New student demographic data heralds a more equitable, diverse and inclusive U of A

The university’s first Student EDI Census will provide a baseline for EDI goals.


In November 2021, the University of Alberta launched its first Student EDI Census to support the university in better understanding the current student landscape, identifying opportunities to improve supports for U of A students and better promoting an equitable, diverse and inclusive culture across all campuses. Since then the university has been analyzing the data and preparing it for public release.

“This data is some of the best in Canada and will give our university both the ability and the responsibility to apply an equity lens to outcomes, supports, and opportunities,” says Abner Monteiro, president of the U of A Students' Union.

One characteristic asked about on the survey was whether students were first generation. In response, more than one-third of students indicated they were the first in their family to attend university. Now that the university knows that so many of its learners are first generation students, the institution can use that information to foster a more equitable and inclusive environment for them, such as better taking this into account during orientation activities.

The purpose of the census — which asked students about their gender identities, sexual orientations, belief systems, spoken languages, relationship statuses, living arrangements, economic circumstances, and more — is to provide a measurable baseline as the university works towards the goals laid out in its Strategic Plan for Equity, Diversity, and Inclusivity (EDI).

“For any initiatives where we want to increase diversity, now we have a starting point,” says Deborah Williams, chair of the survey development committee and Associate Vice-President and Chief Analytics Officer, Performance Analytics and Institutional Research.

The data can also be used as a baseline for further research to support EDI, to help faculties, departments and programs better understand the student population, and to aid in thinking about recruitment and retention, curricular changes, pedagogical needs and faculty levels.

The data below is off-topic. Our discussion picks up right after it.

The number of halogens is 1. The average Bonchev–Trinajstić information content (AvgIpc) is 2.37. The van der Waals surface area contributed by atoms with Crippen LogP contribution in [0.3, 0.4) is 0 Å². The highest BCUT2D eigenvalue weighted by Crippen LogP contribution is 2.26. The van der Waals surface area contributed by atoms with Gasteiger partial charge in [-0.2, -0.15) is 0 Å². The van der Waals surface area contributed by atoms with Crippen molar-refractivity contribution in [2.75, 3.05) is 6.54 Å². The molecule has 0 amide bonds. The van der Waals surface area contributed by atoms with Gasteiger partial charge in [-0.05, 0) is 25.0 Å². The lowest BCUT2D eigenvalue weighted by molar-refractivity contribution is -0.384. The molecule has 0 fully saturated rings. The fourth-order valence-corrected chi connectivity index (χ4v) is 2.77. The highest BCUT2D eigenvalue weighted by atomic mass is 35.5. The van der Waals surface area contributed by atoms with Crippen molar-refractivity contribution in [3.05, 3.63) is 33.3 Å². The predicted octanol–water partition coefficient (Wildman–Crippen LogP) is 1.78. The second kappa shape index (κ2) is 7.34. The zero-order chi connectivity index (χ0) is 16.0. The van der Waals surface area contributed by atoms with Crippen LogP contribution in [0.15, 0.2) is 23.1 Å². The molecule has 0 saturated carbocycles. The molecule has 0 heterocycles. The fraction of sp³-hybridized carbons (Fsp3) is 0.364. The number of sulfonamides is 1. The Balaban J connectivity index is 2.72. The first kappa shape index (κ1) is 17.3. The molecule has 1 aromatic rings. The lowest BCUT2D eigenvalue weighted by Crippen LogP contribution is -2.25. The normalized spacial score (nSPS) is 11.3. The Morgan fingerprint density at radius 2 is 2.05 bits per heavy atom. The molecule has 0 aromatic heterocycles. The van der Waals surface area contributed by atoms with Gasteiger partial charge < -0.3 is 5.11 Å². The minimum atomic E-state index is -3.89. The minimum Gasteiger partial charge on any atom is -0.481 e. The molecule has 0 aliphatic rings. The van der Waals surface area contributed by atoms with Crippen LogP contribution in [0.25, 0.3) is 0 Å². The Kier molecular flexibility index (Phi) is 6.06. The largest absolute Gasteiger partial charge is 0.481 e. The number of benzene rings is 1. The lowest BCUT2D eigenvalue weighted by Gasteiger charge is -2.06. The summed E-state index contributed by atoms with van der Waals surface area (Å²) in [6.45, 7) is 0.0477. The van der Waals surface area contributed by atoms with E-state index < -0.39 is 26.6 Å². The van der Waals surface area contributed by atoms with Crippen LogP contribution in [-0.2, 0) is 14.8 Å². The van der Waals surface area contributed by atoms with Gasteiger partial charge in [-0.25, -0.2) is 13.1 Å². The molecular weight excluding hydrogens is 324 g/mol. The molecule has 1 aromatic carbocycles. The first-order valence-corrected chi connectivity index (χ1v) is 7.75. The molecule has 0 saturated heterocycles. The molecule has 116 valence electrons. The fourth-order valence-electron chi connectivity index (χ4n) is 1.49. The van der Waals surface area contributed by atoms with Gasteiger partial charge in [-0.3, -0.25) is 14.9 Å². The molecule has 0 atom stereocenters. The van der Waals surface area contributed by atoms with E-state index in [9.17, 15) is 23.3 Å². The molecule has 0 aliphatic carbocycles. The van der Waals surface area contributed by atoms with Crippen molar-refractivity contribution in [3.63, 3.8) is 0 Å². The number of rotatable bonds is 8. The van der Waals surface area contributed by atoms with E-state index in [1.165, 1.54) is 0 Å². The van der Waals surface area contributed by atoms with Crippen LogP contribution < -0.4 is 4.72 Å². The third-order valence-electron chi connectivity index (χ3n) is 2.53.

Carrie Smith, Vice-Provost (Equity, Diversity and Inclusion), and Williams — whose offices authored the report — were both pleased with the response rate for the survey. The U of A’s survey had a strong response rate at 44.7 per cent.

The university collects some demographic data through its administrative systems, such as binary gender, international status and Indigenous status, but the census offers a much more complete picture of the student body.

The student population is recorded as being 54.7 per cent female and 45.3 per cent male, according to the U of A’s administrative database. In response to the census, students self-identified as 59.1 per cent women, 38.3 per cent men, 3.0 per cent non-binary, 0.9 per cent transgender, and 0.2 per cent Two-Spirit, and 0.7 per cent self-identified as another gender identity. It should be noted that students could select multiple answers.

Now that the university knows — beyond anecdotal evidence — that many of its students identify outside the gender binary, Smith says they have an opportunity to take action. “It suggests that our systems do not always align with lived experience and offers us clear evidence for making cross-institutional, data-informed changes,” she says.

Hopefully the data will also be helpful to students.

“This census reminds students that we are not alone: that hundreds of people at our university have things in common with any one of us,” says Monteiro. 

“Education can be a deeply isolating experience, and I hope this data helps students connect with communities — or create entirely new ones.”

Amidst the demographic questions on the survey, students were also asked questions about belonging at the university. Approximately eight out of ten students (81.7 per cent) agreed or strongly agreed with the statement, “I feel comfortable at the University of Alberta.”

On the other hand, only about four out of ten students (42.3 per cent) agreed with the statement, “I feel the University of Alberta values me.”

Luckily there is already a project underway at the university to address the student experience.

Consultation for the Student Experience Action Plan began in late January, with the goal of launching the plan at the start of the 2023-2024 academic year.

“This action plan is to support the University Strategic Plan. It will work to put into action any commitments or goals related to the student experience that might be outlined in the strategic plan,” says Sarah Wolgemuth, project director for the Student Experience Action Plan project.

Consultation took place with students across campus, including student advisory groups. This broad consultation also gave the team behind the action plan a chance to engage with students who were feeling undervalued.

“Because we’re committing to such deep engagement with students, I want to say, ‘Tell me more’ to students,” says Wolgemuth. “What’s contributing to those feelings of lack of belonging, and what can we do as an institution to address the systems and environment that might be contributing to those feelings?”

The next Student EDI Census will take place later in 2023.

About Chelsea

Chelsea Novak is a PR/publications assistant with VER Strategic Communications and an assistant lecturer in the department of English and Film Studies. She teaches creative writing in fiction and non-fiction, and is assisting on a research project in the Creative Writing Program. Her work has appeared in Edify, Geist and Room.